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Air logistics helping to drive economic growth

The rapid change in retail and trade networks caused by the global pandemic has highlighted how logistics - and air logistics in particular - is crucial to the economy.
Air logistics helping to drive economic growth

Air express delivering relief to communities in need

The first wave of lockdowns brought an urgent need for personal protective equipment such as masks, gloves, gowns, and face shields, as well as sanitising products. Given that minimal stock was held in individual countries, this meant emergency supplies had to be sent across the world as express cargo air freight.

These expedited shipments were important to protect citizens in the first wave of the pandemic. Express air logistics is not just about greater speed and convenience, but also fast and efficient cross-border customs clearance – areas where it pays to have experts of specialisation on call.

E-commerce growth driven by safety, convenience

E-commerce had previously been growing at a healthy pace, but it surged in popularity even further during the lockdowns. Ordering online and having the product delivered to your door was the smart option for those focused on their health and safety, and in many cases courier delivery was also practical for people stuck in their homes.

For many, e-commerce became their preferred method of shopping.

Connecting businesses on the continent to new markets, opportunities

On a broader scale, air express has a major role to play in helping to drive economic growth in Africa.

As an African Union trade plan notes: "A key feature of Africa’s trade … is its high external orientation and relatively low level of intra‐regional trade."

The proposed African Continental Free Trade Area (AfCFTA) trade pact, identified by the World Bank as a major opportunity for countries to boost growth, reduce poverty, and improve economic inclusion.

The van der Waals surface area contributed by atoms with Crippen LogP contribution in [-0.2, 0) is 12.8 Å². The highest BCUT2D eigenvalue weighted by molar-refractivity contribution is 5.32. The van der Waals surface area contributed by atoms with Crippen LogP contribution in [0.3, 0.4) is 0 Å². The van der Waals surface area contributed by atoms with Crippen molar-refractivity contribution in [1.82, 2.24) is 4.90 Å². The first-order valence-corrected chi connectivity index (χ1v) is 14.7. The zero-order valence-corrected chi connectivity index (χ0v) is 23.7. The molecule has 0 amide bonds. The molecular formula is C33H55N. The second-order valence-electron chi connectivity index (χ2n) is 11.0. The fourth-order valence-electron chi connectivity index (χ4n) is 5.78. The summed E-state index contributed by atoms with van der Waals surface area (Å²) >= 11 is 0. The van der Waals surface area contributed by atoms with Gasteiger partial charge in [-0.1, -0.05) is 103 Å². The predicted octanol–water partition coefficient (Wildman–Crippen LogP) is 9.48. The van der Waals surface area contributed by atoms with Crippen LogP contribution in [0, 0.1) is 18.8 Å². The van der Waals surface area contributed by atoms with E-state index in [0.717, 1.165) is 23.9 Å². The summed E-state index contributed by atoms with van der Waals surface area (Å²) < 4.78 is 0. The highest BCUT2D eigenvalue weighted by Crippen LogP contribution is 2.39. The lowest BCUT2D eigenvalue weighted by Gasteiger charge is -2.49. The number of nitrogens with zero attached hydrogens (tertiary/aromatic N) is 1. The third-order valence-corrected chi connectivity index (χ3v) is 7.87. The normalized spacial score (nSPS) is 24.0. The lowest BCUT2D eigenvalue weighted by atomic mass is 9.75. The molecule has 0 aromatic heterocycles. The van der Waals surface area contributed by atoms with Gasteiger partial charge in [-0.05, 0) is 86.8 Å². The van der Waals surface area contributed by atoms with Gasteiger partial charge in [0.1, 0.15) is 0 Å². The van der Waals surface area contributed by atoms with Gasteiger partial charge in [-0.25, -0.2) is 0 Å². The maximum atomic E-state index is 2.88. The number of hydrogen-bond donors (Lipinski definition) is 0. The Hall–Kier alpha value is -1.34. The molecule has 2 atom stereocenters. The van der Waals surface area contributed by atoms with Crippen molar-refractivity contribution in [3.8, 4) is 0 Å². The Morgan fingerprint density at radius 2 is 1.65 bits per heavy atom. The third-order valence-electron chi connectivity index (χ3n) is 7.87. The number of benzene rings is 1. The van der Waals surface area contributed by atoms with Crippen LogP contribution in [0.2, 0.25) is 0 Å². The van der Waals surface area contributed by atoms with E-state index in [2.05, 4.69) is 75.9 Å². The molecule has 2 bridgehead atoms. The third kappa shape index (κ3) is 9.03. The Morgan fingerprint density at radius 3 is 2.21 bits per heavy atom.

If implemented fully, it’s projected that the trade pact could boost regional income by 7% or $450bn, speed up wage growth for women, and lift 30 million people out of extreme poverty by 2035.

This kind of trade-driven growth will be important to not only help African economies recover from the impact during the pandemic, but provide new markets for business growth, a particular opportunity for the micro and small business sector which make up around 80%3 of Africa’s business environment, around 44 million micro, small, and medium enterprises in sub-Sahara Africa alone.

The World Bank says5 that for this to happen, it "will require a determined effort to reduce all trade costs". This means simpler trade legislation, but also logistics that is straightforward and efficient.

A clear choice for speed, special handling, or specialised products

Air freight will play a powerful role. In fact, it already does. According to Iata, despite lockdowns and border closures across the continent, Africa’s air cargo volumes rose 1% during 2020.

Today, air cargo transports around $5.6t worth of goods – around 35% of world trade by value, but representing 1% by volume. When speed and service are important, air freight is the choice.

Air express is perfectly placed to support businesses from major e-commerce platforms to small businesses looking to expand to their first cross-border market. In turn, this access stimulates growth and local economies – here in South Africa, and across the continent.

Partnering with an experienced courier and logistics organisation can make entries to new markets work on your terms, and business looking to trade across Africa and the rest of the world should consider air freight and logistics as an essential part of their growth strategy.

About Natasha Parmanand

Natasha Parmanand is Managing Director, Operations sub-Sahara Africa, FedEx Express.

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